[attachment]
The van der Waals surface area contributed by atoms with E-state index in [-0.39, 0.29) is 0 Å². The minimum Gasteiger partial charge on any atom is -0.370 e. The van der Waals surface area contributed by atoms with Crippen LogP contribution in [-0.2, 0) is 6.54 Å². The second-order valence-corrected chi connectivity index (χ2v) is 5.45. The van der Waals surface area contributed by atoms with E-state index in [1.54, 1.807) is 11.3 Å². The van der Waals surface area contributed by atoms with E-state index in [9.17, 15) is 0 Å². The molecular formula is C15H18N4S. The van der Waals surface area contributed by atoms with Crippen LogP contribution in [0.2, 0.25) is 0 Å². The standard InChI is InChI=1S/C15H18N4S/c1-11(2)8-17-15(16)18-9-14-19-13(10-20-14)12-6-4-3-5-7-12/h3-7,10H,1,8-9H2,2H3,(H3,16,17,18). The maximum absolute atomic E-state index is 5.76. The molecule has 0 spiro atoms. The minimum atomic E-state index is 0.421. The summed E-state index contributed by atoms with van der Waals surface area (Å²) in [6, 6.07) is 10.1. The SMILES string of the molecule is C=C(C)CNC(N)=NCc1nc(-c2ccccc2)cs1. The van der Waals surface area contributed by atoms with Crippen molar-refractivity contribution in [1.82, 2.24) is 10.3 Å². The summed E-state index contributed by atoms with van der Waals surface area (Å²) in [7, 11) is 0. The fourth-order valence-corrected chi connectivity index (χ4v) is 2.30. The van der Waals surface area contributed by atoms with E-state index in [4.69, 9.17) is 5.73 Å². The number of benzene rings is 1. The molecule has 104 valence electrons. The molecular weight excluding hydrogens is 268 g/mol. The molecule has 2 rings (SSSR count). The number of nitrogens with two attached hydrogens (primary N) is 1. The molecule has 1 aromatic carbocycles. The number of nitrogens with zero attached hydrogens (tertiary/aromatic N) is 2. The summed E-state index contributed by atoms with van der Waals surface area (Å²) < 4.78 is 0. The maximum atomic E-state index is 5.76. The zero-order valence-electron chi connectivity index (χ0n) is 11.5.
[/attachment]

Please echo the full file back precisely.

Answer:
The van der Waals surface area contributed by atoms with E-state index in [-0.39, 0.29) is 0 Å². The minimum Gasteiger partial charge on any atom is -0.370 e. The van der Waals surface area contributed by atoms with Crippen LogP contribution in [-0.2, 0) is 6.54 Å². The second-order valence-corrected chi connectivity index (χ2v) is 5.45. The van der Waals surface area contributed by atoms with E-state index in [1.54, 1.807) is 11.3 Å². The van der Waals surface area contributed by atoms with E-state index in [9.17, 15) is 0 Å². The molecular formula is C15H18N4S. The van der Waals surface area contributed by atoms with Crippen LogP contribution in [0.2, 0.25) is 0 Å². The standard InChI is InChI=1S/C15H18N4S/c1-11(2)8-17-15(16)18-9-14-19-13(10-20-14)12-6-4-3-5-7-12/h3-7,10H,1,8-9H2,2H3,(H3,16,17,18). The maximum absolute atomic E-state index is 5.76. The molecule has 0 spiro atoms. The minimum atomic E-state index is 0.421. The summed E-state index contributed by atoms with van der Waals surface area (Å²) in [6, 6.07) is 10.1. The SMILES string of the molecule is C=C(C)CNC(N)=NCc1nc(-c2ccccc2)cs1. The van der Waals surface area contributed by atoms with Crippen molar-refractivity contribution in [1.82, 2.24) is 10.3 Å². The summed E-state index contributed by atoms with van der Waals surface area (Å²) in [7, 11) is 0. The fourth-order valence-corrected chi connectivity index (χ4v) is 2.30. The van der Waals surface area contributed by atoms with E-state index in [4.69, 9.17) is 5.73 Å². The number of benzene rings is 1. The molecule has 104 valence electrons. The molecular weight excluding hydrogens is 268 g/mol. The molecule has 2 rings (SSSR count). The number of nitrogens with two attached hydrogens (primary N) is 1. The molecule has 1 aromatic carbocycles. The number of nitrogens with zero attached hydrogens (tertiary/aromatic N) is 2. The summed E-state index contributed by atoms with van der Waals surface area (Å²) < 4.78 is 0. The maximum atomic E-state index is 5.76. The zero-order valence-electron chi connectivity index (χ0n) is 11.5.